(formerly IRIN News) Journalism from the heart of crises

Fears for social stability as migrant workers return

With the economic downturn, thousands of Bangladesh labour migrants have returned to their country, many of them penniless
Contributor/IRIN

Abdul Monsur has good reason to worry. After losing his job as a pipe welder in the United Arab Emirates (UAE) he was deported to Bangladesh.



[See also: BANGLADESH: Global financial crunch set to cut remittances]



“I sold my land and borrowed almost 1.75 lakh taka (US$2,550) from my relatives to get this job,” the father-of-four, who paid more than $3,500 to a local job recruiter six months earlier to secure the job, told IRIN.



“I still haven’t been able to pay off the debt,” he said.



Such stories are not uncommon. Layoffs and forced repatriation of Bangladeshi workers from the Middle East and Malaysia (the two primary destinations for Bangladeshi workers) are increasing at an alarming rate.



According to the Bureau of Manpower, Employment and Training, some 13,000 were sent back in the first two months of 2009. On 11 March, Malaysia decided to revoke the visas of some 55,000 Bangladeshi workers.



Ghulam Mustafa, president of the Bangladesh Association of International Recruiting Agencies, expressed concern over the number of returning workers.



“If this continues for long, I am afraid Bangladesh might plunge into a great economic and social crisis,” he told IRIN.



He feared that the annual outflow of migrant workers might fall by nearly half in 2009 - to below 500,000 from a record high of 875,000 in 2008.



Reliance on remittances

A mother and her child making bricks, Dhaka, Bangladesh, July 2007. The labour force in Dhaka grew twice as fast as in the country as a whole in the late 1990s largely due to continuing migration and increasing female participation in the labour-force.

Manoocher Deghati/IRIN
A mother and her child making bricks, Dhaka, Bangladesh, July 2007. The labour force in Dhaka grew twice as fast as in the country as a whole in the late 1990s largely due to continuing migration and increasing female participation in the labour-force.
http://www.irinnews.org/photo
Sunday, July 29, 2007
Country expands despite global warming
A mother and her child making bricks, Dhaka, Bangladesh, July 2007. The labour force in Dhaka grew twice as fast as in the country as a whole in the late 1990s largely due to continuing migration and increasing female participation in the labour-force.


Photo: Manoocher Deghati/IRIN
Remittances play a major role in the Bangladesh economy. As in almost all South Asian countries, remittances provide a life line to the poor



Bangladesh is the fifth highest remittance-earning country in the world. In the last fiscal year (July 2007-June 2008), remittances totalled US$10.7 billion, accounting for 10 percent of gross domestic product, according to the central bank.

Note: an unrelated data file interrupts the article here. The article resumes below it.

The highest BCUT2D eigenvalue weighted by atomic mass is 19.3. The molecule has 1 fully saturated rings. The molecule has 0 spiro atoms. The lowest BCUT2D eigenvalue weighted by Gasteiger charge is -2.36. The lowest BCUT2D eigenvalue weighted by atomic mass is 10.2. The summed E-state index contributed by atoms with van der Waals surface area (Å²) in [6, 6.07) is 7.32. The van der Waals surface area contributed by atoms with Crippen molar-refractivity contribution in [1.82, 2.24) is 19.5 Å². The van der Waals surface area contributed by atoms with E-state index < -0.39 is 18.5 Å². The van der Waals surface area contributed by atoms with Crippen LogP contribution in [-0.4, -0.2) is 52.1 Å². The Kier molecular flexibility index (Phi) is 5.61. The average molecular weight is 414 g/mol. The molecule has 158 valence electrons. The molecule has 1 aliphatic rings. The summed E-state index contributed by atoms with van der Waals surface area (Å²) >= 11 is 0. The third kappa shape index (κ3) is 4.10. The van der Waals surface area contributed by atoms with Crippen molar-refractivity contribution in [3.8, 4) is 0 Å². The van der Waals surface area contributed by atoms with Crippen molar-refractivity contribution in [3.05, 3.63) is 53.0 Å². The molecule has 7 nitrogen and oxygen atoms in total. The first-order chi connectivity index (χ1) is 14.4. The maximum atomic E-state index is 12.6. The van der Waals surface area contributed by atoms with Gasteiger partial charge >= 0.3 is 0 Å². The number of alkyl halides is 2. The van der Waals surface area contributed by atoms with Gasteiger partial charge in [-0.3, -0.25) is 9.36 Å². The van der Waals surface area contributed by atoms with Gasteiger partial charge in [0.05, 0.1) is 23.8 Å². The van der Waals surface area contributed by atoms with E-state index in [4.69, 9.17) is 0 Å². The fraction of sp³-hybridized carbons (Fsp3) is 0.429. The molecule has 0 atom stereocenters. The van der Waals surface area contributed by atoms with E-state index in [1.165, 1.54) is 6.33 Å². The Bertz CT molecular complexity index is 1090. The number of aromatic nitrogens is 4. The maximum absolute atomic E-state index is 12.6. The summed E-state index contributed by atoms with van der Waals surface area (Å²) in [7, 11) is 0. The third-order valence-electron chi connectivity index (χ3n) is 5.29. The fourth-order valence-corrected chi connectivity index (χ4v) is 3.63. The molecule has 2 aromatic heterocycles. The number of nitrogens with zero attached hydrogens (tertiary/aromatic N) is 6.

The sharp drop in oil prices over the past few months has affected the construction sector in places like Saudi Arabia and the UAE, causing migrant workers to be laid off.



Motasim Billah, manpower consultant and owner of a recruiting agency, described the current situation as grim.



“The real estate business has taken a major blow in the Middle East due to the recession. As most of the Bangladeshis work for construction companies, they are now facing the axe,” he told IRIN.



The UAE hired 23,978 Bangladeshi workers last December and 25,463 in January, although over the past few years it had been hiring an average of 36,000 workers monthly.



After a 10-year ban, Malaysia resumed hiring Bangladeshi workers in August 2006 and had recruited around 400,000 since then, but recently numbers have declined dramatically.



Diplomatic efforts



Meanwhile, as concern about the returning migrant workers rises, the government is making diplomatic efforts.



At a briefing at the National Press Club in Dhaka on 16 March, Foreign Minister Dipu Moni said Bangladesh had formally asked the Malaysian high commissioner in Dhaka to review its visa decision.



She also said it was time to look around for new labour markets.



Minister for Expatriates' Welfare and Overseas Employment Khandker Musharraf Hossain said: “We have moved to explore new markets like Libya and Romania.”



Worldwide, around 6.2 million Bangladeshis are migrant workers. Of these about 2.2 million are employed in Saudi Arabia; one million in UAE, Kuwait and other Arab countries; and 800,000 in Malaysia.



According to the International Organization for Migration (IOM), “increasingly, migration is recognised as a livelihood option and a major development issue for Bangladesh.”



“In many developing countries, remittances provide a lifeline for the poor,” said Dilip Ratha, senior economist and co-author of the World Bank report Migration and Remittances Factbook 2008.



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